Your bedtime routine might also include a bubble bath. Not only does this make you inaccessible to your spouse or partner and children — therefore, giving you some precious alone time — soaking in warm water can relax the muscles and ease tension. A bubble bath is also a little luxury that is easy to orchestrate when you are trying to focus on self-care during COVID. DIYNatural’s homemade bubble bath recipe uses common — and inexpensive — ingredients to moisturize and cleanse the skin.

Self-Care During COVID Isn’t Selfish

The coronavirus pandemic has brought mental health issues, including anxiety and depression, to approximately 40% of adults in the United States. Symptoms range from mild to severe, with insomnia, trouble eating, and increased usage of drugs and alcohol among the most common.

Self-care during COVID can help you cope with the emotional stress of living through a pandemic. And if you’ve suffered losses — a job, a relationship, or the death of a loved one — then your self-care efforts are even more important. However, it’s crucial to change your mindset relating to how you view self-care. While many adults believe that prioritizing anything other than their career, family, or friends is selfish, the truth is that self-care is necessary for all humans.

According to Perimeter Healthcare, doing things for yourself helps you be the best version of yourself possible. This means that those that depend on you the most won’t get an emotionally depleted and physically exhausted you. The result may be better relationships and greater productivity at home and at work.

Other Self-Care Ideas

Prioritize socialization. The coronavirus pandemic separated us from those we love. Make a conscious effort to reconnect friends and family.
Balance your diet. Eating well makes it possible for you to have the energy to exercise, socialize, and care for your family.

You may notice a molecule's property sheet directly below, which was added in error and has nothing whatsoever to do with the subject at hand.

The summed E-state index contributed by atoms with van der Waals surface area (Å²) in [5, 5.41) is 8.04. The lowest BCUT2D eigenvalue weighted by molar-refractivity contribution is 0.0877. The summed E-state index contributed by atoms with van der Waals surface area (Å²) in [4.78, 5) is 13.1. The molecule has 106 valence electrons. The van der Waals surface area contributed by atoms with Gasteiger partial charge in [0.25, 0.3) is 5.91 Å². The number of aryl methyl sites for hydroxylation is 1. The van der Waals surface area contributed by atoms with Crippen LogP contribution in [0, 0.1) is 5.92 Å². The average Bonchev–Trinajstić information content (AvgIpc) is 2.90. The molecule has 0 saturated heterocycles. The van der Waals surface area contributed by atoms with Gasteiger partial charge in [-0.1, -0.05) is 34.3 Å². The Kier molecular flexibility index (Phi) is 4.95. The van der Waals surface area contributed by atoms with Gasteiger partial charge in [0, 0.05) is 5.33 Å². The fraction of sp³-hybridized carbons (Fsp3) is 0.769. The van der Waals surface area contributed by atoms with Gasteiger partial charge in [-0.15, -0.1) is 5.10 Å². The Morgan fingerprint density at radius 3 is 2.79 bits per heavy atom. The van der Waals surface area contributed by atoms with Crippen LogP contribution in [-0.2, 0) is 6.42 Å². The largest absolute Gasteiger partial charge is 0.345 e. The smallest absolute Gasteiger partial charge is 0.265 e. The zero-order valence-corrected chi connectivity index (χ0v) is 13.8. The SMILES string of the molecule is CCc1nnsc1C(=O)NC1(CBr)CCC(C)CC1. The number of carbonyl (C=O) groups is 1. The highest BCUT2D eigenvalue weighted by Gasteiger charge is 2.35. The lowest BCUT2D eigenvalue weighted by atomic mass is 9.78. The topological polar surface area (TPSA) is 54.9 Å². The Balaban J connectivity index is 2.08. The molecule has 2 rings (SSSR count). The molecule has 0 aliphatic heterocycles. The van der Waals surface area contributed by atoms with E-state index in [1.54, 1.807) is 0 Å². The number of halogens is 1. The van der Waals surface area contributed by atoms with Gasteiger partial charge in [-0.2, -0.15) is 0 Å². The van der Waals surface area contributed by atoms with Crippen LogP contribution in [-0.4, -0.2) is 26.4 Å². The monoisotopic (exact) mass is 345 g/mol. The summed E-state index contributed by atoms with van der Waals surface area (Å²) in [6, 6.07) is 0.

Get enough sleep. Even if you’re spending more time at home, you may be spending less time in bed. Try to get at least eight hours each night, which gives your mind and body an opportunity to heal, reset, and recharge.
Quit watching the news. Self-care during COVID isn’t just about what you do, but also what you don’t. If the headlines make you nervous or fearful, it’s time to get your traffic and weather from a source that doesn’t give you anxiety.

Ultimately, how you choose to engage in self-care during COVID is up to you. Whatever you do — or don’t — spend some time evaluating how it makes you feel. A good rule of thumb is that if you walk away from an activity or encounter with a smile on your face, then it counts as self-care. Most importantly, never lose sight of the fact that you have to take care of yourself. In doing so, you’ll be a better version of yourself and will have a much better chance at surviving the pandemic with your emotions intact.

About the Author

Sheila Johnson once enjoyed a very successful career, but it came at a cost. Those long work weeks pulling overtime left her feeling stressed and burnt out. She barely had time to see her husband, and she certainly wasn’t prioritizing her health.